It’s hardly news that Connor McDavid is the best player in the NHL. And perhaps it shouldn’t be news that McDavid is one of the greatest players of all time. And yet, due to his being tucked away in Edmonton, and hockey’s general struggle to cut out a foothold in the general sporting consciousness, it feels like that has to be stressed from time to time.
McDavid is currently putting on his greatest performance ever, and has a chance at a pretty neat landmark given the parameters of this season. In a 56-game year, McDavid has a chance at 100 points. He’s currently on pace for 99 with seven games to go, so merely staying at his normal rate with an empty-netter thrown in, or a lucky bounce, will see him there.
A 100-point season in a normal 82-game campaign isn’t as common as you’d think. Only one player did it last year in a 71-game season, and it happened to be McDavid’s teammate, Leon Draisaitl, with 110. The last full season, 2018-2019, saw only six players do it. Only three the year before. Only one the season before that, which was McDavid again. So in a 56-game season, this is simply bonkers given the environment the game is played in today.
McDavid is averaging 1.77 points per game, which is a 145-point season over the full slate. Only nine players have ever managed 145 points or more in a season. Two you know right away, Gretzky and Lemieux. The others are Phil Esposito, Mike Bossy, Pat LaFontaine, Jaromír Jágr, Bernie Nicholls, and Steve Yzerman. For the most part, those names constitute the Mt. Olympus of the NHL (and if anyone is going to point at Nicholls’ name let me just tell you there won’t be any Pumper-slander here, boyo!)
Another aspect is that all of those previous 1.77 points-per-game seasons were long in the past. The last was 25 years ago with Lemieux (and we don’t seriously talk about Mario’s 160 points in 60 games of ’92-’93. At least we wouldn’t if Mario weren’t in reality a pretty big ghoul). Quite simply, this kind of scoring doesn’t happen in the NHL now.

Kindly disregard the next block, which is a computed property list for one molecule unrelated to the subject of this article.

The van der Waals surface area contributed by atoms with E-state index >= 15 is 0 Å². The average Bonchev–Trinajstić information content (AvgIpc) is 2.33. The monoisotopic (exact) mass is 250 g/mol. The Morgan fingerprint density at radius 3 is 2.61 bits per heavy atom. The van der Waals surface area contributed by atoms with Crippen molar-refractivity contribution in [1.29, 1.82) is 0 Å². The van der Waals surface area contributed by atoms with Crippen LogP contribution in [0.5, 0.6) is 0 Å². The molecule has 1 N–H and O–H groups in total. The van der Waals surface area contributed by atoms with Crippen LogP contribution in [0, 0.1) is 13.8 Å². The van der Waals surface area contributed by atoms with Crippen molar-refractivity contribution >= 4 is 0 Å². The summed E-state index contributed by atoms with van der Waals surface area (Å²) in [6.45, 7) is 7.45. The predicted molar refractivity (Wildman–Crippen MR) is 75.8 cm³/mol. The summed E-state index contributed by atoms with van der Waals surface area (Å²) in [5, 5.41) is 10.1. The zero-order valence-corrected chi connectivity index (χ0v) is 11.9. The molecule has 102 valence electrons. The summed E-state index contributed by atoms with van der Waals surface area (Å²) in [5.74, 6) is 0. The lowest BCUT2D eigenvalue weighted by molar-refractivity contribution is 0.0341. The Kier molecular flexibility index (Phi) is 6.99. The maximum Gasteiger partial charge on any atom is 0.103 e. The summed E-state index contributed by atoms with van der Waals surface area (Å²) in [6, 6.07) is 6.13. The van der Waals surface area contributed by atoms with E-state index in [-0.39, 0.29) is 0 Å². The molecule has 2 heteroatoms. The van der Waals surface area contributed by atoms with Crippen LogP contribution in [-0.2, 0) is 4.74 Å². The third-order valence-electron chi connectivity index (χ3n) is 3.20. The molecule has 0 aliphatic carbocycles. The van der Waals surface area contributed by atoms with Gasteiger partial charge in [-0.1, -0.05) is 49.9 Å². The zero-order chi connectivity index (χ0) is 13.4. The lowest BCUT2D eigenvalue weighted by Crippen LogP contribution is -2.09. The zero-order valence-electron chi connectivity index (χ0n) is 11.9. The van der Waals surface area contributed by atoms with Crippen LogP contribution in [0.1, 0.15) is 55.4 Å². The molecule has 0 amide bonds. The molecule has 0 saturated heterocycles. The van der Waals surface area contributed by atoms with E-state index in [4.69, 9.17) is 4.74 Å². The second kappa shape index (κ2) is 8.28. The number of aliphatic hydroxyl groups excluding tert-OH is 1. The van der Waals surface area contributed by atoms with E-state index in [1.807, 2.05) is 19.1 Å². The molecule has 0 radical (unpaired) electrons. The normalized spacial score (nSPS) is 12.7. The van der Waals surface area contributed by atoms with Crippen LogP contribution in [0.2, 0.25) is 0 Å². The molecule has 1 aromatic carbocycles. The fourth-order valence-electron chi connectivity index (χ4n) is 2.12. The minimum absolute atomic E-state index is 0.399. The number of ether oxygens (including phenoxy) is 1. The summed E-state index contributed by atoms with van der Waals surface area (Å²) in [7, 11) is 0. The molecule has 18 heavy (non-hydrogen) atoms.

It’s a rough way of calculating, but the Oilers as a whole, average 3.22 goals per game, meaning McDavid has a hand — scoring or assisting — in 55 percent of them. When Lemieux put up that 160 points in 60 games, the Penguins averaged 4.37 goals per game. If McDavid played on a team averaging 4.37 goals per game, he’d be on a 193-point pace for an 82-game season.
Digging for the impetus to McDavid’s ascension to a higher plane is a little harder to pin down. His metrics do show career-highs across the board, but not aggressively so. Still, the Oilers share of both attempts and chances when McDavid is on the ice is far higher than it’s ever been before (54.7 Corsi-percentage, 56.6 expected-goals percentage according to NaturalStatTrick.com). Some of it is the maturation of Darnell Nurse on the blue line behind him, who has been much better at getting the puck out of the defensive zone and up to McDavid and friends. Some of it has been the emergence of Jesse Puljujärvi with 12 goals and a career-high in shooting-percentage. And that’s the one jump in McDavid’s numbers, his first-assists per game. Having set linemates certainly has helped.
There has to be a small touch applied to the brakes here, of course. Given the schedule makeup, McDavid has gotten to feast on the North Division. The All-Canadian crew only contains one good team, Toronto, and some really bad ones (Vancouver, Calgary, Ottawa) and then Montreal and Winnipeg are on either side of “meh.” Vancouver, Ottawa, and Winnipeg are also woeful defensively. The only goalies from the North Division that are in the top-20 in save-percentage are McDavid’s teammate Mike Smith (what?) and Connor Hellebuyck. And Hellebuyck plays behind that defensively-decrepit Winnipeg team.
McDavid has utterly bludgeoned Ottawa, Winnipeg, and Calgary, with 61 points in 27 games. He’s been, well, at least comprehensible against Montreal and Toronto, the only two useful teams he’s seen all year, with 18 points in 16 games. He has five games left with Vancouver, who are both awful and disinterested, so he’s probably going to cross that 100-point threshold. That is if Tippett doesn’t just wrap McDavid in cotton wool and wait for the playoffs. The Oilers are entrenched in second place, won’t catch the Leafs, and won’t be caught by the Jets. The only reason to play McDavid is to let him chase these benchmarks that don’t really mean anything.
We’ll get a better handle on whether McDavid has become the newest hockey demigod next season when the schedule is normal again. Chances are, we’ll find out it’s a definite yes.
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